If you are a resident of Massachusetts, and you die with more than $1 million in your “taxable estate,” then you owe a Massachusetts estate tax. The tax rate is based on a sliding scale from 0% to 16%. When you add up real estate, retirement accounts, and life insurance death benefits, many Massachusetts residents end up over the $1 million threshold.
Fortunately, there are a variety of estate planning mechanisms that can reduce and often eliminate the estate tax. Here are the top three.
Method One: Marital Deduction and Credit Shelter Planning (sounds complicated, but it isn’t really)
Every person can pass $1 million free of estate taxes. Therefore, a married couple should be able to pass $2 million free of tax. However, achieving this result requires a bit of planning.
Here’s what happens without planning: Husband and Wife have $1.5 million. Husband dies, leaving everything to wife. Wife dies with $1.5 million in her taxable estate (because she got everything when Husband died). Wife is now over the threshold by $500,000, and owes a Massachusetts estate tax of around $64,000.
Here’s what happens with planning: Husband and Wife have $1.5 million. They split their assets evenly, and hold them in revocable trusts with estate tax planning provisions. Husband dies, and leaves his half in a credit shelter trust. His half is under the threshold, so no estate tax is due. Husband’s credit shelter trust is now available for Wife’s benefit, but is not part of her taxable estate when she dies. Wife dies, and her taxable estate consists of the $750,000 in her revocable trust, which is under the threshold. Voila, no estate tax!
Here’s how it works with a larger estate.
Without Planning: Husband and Wife have $3 million. Husband dies, leaving everything to wife. Wife dies with $3 million in her taxable estate. Wife is now over the threshold by $2 million, and owes a Massachusetts estate tax of around $182,000.
With Planning: Husband and Wife have $3 million. They split their assets evenly, and hold them in revocable trusts with estate tax planning provisions. Husband dies, and leaves $1 million in a credit shelter trust, and $500,000 in a marital deduction trust. Because the marital trust is deductible, his taxable estate is only $1 million, and not over the threshold. Both trusts are available for Wife’s benefit. Wife dies. Her estate consists of the $1.5 million in her own trust, and the $500,000 in the marital trust, for a total estate of $2 million. She is $1 million over the threshold, and owes a Massachusetts estate tax of around $100,000. That’s an estate tax savings of $82,000!
This type of planning is the most common method of reducing or eliminating estate taxes. The only prerequisite is that you are married.
Method Two: Annual Exclusion Gifting
If the estate tax is based on your net worth when you die, then why not just give your money away while you’re still alive? Well, the smart folks at the federal IRS and Massachusetts Department of Revenue have already thought of that. Therefore, there are rules in place that cause large gifts to count as part of your taxable estate, even though you no longer have the money/property. Fortunately, there is an exclusion from these rules for gifts of up to $14,000 per person per year. That means if you give me $14,000 today, you will lower your future estate taxes. Even better, married couples can give $28,000 per year.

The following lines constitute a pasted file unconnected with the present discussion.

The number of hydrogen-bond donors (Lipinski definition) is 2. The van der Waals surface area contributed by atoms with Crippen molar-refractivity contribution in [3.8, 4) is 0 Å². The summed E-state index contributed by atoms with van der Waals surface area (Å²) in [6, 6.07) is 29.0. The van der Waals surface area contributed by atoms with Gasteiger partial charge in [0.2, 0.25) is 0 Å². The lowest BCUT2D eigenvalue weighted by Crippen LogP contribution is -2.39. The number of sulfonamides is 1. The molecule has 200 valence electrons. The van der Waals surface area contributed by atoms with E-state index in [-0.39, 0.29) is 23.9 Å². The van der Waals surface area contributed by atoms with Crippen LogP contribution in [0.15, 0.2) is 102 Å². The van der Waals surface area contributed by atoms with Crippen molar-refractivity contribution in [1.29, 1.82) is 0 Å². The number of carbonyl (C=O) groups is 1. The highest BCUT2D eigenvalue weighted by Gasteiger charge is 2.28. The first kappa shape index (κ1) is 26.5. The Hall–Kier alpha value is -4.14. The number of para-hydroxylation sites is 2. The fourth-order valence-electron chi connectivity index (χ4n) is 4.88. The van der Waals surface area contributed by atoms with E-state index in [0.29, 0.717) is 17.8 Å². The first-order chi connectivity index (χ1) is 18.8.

Here’s how this plays out:
Husband and Wife have over $2 million, so they’ll owe an estate tax even with the marital planning discussed above. They also have three children, who are all married. Therefore, Husband and Wife can give each of their children, and each of their children’s spouses, $28,000 per year. That equals out to $168,000 per year ($28,000 x 6). Husband and Wife decided that they would like to keep their money within the family, and reduce their eventual estate tax, so they make these gifts every year for six years. This reduces their taxable estate by over $1 million, and saves them around $100,000 in estate taxes. Imagine how much they could save by gifting to their grandchildren too!
Method Three: Charitable Giving
When you give money (or property) to charity, you reduce your taxable estate. And for charitable gifts, there is no $14,000 limit. You could theoretically eliminate your estate tax by giving everything to charity. It is more common, however, for people to pass their wealth to their families, while making some charitable gifts for tax planning purposes.
Like other types of estate planning, there are many ways to make charitable gifts. You can gift outright, by writing a check. You can leave gifts when you die, by putting them in your will, or in a trust. You can set up a Charitable Remainder Trust, which preserves a stream of income while you are alive, but goes to charity when you die. You can even set up a Private Foundation that serves an ongoing charitable purpose long after your death.
Some clients favor a Zero-Tax Planning approach. This consists of utilizing all three methods with the ultimate goal of paying no estate tax. First, we set up the credit shelter/marital deduction trusts to double the amount that will pass tax free. If they’re still over the threshold, we incorporate annual gifts to family members to gradually reduce their estates. And if they’re still over the threshold at death, we make a charitable gift to reduce their taxable estate to the threshold, ensuring no estate tax is due.
So there you have it, three three easiest and most effective ways to reduce or eliminate estate taxes in Massachusetts. Of course there are plenty of more sophisticated methods as well, but for most of us, these three are the ones to discuss with your Massachusetts estate planning attorney.